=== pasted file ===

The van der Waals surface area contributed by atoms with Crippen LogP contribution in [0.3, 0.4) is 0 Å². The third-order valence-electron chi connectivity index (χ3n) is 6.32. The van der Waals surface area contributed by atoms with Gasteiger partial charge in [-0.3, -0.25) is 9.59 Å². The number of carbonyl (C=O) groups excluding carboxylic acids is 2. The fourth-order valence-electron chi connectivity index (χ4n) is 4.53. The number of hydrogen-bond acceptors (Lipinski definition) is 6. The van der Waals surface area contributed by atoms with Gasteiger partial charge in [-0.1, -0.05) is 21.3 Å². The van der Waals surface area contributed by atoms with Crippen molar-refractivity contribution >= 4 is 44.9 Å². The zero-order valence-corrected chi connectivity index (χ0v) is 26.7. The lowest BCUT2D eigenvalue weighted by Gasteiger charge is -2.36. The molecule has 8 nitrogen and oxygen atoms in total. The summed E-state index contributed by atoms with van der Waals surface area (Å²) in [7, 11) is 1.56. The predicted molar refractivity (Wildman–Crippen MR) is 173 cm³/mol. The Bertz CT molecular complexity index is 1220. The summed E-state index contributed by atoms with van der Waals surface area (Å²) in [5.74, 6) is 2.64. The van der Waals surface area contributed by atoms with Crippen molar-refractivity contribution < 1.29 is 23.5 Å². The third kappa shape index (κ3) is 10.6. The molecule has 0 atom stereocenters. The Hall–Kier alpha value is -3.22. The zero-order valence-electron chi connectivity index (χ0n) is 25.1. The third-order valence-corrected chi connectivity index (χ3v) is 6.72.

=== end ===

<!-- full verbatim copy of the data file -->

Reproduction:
The van der Waals surface area contributed by atoms with Crippen LogP contribution in [0.3, 0.4) is 0 Å². The third-order valence-electron chi connectivity index (χ3n) is 6.32. The van der Waals surface area contributed by atoms with Gasteiger partial charge in [-0.3, -0.25) is 9.59 Å². The number of carbonyl (C=O) groups excluding carboxylic acids is 2. The fourth-order valence-electron chi connectivity index (χ4n) is 4.53. The number of hydrogen-bond acceptors (Lipinski definition) is 6. The van der Waals surface area contributed by atoms with Gasteiger partial charge in [-0.1, -0.05) is 21.3 Å². The van der Waals surface area contributed by atoms with Crippen molar-refractivity contribution >= 4 is 44.9 Å². The zero-order valence-corrected chi connectivity index (χ0v) is 26.7. The lowest BCUT2D eigenvalue weighted by Gasteiger charge is -2.36. The molecule has 8 nitrogen and oxygen atoms in total. The summed E-state index contributed by atoms with van der Waals surface area (Å²) in [7, 11) is 1.56. The predicted molar refractivity (Wildman–Crippen MR) is 173 cm³/mol. The Bertz CT molecular complexity index is 1220. The summed E-state index contributed by atoms with van der Waals surface area (Å²) in [5.74, 6) is 2.64. The van der Waals surface area contributed by atoms with Crippen molar-refractivity contribution < 1.29 is 23.5 Å². The third kappa shape index (κ3) is 10.6. The molecule has 0 atom stereocenters. The Hall–Kier alpha value is -3.22. The zero-order valence-electron chi connectivity index (χ0n) is 25.1. The third-order valence-corrected chi connectivity index (χ3v) is 6.72.